In a new report to the General Assembly and the Security Council, the Secretary-General details how both those bodies, as well as the International Court of Justice, the Economic and Social Council (ECOSOC), development agencies, non-governmental organizations (NGOs), regional groups, the private sector and others can contribute to building a culture of prevention. The report urges the General Assembly to consider ways of enhancing its interaction with the Security Council particularly in developing long-term conflict prevention strategies. The report recommends that the Council consider new mechanisms for discussing prevention on a continuing basis, and that ECOSOC devote attention to the roots of conflict and the role of development in preventing it. The Secretary-General also urges Member States to make earlier and more frequent use of the International Court of Justice in settling their disputes. For his part, the Secretary-General outlines a number of measures that he intends to take to prevent conflicts, including increasing the use of UN fact-finding and confidence-building missions to volatile areas and expanding an informal network of eminent persons for conflict prevention. He also pledges to strengthen the “capacity and resource base” in the UN Secretariat for preventive action. Other aspects of conflict prevention addressed in the report include action in such areas as disarmament, human rights, development, humanitarian relief, health care, public information efforts, gender equality and crime prevention. NGOs and the private sector are encouraged to play their respective roles in support of the UN’s conflict prevention activities. “It is high time that we translate the promise of prevention into concrete action,” writes Mr. Annan. “Let us make this endeavour a testament to future generations that ours had the political vision and will to transform our perception of a just international order from a vision of the absence of war to a vision of sustainable peace and development for all.” Introducing the report at a press briefing today, the Assistant Secretary-General for Political Affairs, Danilo Turk, expressed hope that the report would provide “a good basis for the Member States – for their discussion, their action, their formulation of policies for strengthening of prevention in the future.”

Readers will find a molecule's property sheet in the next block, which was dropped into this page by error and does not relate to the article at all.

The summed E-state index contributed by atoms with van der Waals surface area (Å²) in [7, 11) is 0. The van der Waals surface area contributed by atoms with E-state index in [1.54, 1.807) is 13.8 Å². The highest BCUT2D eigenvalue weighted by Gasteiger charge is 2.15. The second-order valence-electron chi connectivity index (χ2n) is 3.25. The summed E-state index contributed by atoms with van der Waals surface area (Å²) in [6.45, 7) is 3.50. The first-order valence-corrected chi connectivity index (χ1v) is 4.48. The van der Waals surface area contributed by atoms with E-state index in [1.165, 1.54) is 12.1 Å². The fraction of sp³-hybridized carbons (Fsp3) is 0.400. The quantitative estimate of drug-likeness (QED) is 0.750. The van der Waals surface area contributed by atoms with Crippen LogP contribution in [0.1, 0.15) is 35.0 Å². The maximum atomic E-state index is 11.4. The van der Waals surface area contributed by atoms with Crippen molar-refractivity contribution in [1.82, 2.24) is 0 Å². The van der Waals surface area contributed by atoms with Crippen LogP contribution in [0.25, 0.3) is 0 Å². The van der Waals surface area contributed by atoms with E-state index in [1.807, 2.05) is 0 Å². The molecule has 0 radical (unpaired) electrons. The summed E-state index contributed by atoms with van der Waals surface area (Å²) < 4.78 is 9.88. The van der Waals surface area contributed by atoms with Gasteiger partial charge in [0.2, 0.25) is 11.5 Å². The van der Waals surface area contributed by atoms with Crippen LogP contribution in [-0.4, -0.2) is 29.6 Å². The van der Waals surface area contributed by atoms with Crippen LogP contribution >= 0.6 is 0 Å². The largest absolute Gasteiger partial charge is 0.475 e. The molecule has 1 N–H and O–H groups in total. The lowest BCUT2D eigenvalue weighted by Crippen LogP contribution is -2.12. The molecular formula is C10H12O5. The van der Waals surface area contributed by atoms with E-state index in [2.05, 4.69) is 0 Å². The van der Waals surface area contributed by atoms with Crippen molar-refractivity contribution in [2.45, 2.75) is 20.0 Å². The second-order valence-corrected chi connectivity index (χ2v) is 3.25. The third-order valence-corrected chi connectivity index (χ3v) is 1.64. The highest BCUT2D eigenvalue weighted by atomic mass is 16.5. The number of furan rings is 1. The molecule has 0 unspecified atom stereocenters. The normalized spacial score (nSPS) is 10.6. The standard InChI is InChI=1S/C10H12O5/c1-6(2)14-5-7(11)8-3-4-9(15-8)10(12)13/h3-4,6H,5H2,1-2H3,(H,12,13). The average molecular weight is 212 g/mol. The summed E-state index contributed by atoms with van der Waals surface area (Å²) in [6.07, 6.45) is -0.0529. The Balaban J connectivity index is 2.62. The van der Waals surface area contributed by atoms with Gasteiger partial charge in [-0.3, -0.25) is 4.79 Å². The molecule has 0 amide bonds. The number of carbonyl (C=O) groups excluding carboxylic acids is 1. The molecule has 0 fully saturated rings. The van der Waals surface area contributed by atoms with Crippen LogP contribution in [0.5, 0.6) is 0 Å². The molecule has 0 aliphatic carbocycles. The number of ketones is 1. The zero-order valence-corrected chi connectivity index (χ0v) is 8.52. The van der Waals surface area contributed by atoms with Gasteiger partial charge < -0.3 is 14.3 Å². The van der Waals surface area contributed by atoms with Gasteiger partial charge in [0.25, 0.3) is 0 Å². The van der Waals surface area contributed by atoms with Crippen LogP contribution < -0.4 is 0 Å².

In a statement released on Monday in Geneva, the UN Special Rapporteur on extrajudicial, summary or arbitrary executions, Asma Jahangir, said she was “aghast at the planned and deliberate killings.”The Special Rapporteur voiced regret that the Rangers, who are directly controlled by the army, deliberately used indiscriminate force. She cited “credible reports” that the injured peasants were chained to hospital beds and charged with terrorism.Ms. Jahangir warned the international community that “misuse of punishing marginalized sections of society in the name of terror will marginalize the prevailing war on terrorism itself.” She said she was “fearful for the lives of hundreds of peasants living on army-controlled lands who are being threatened and harassed by the Rangers in Pakistan” and called upon the Government to hold an impartial and independent inquiry into the incident and to bring the perpetrators to justice. The Government was also urged to ensure that the Rangers do not carry out further violence, and that peasants are not harassed and intimidated through illegal means.According to the statement, the tenants had been tilling the farm for generations dating back nearly a hundred years. The Special Rapporteur received reports that the electricity of the farms was disconnected to punish the tenants, but when the farmers refused to negotiate with the authorities under pressure, the Rangers deliberately opened fire on the crowd, including women and children. The act, she said, “was malicious since the Government had publicly announced ownership rights to the landless farmers, who have been sitting on government lands for decades.”In a similar situation in Khanaewal, Pakistan, the Rangers have been threatening the farmers with violence, and on another previous occasion the Rangers killed one person, according to the statement.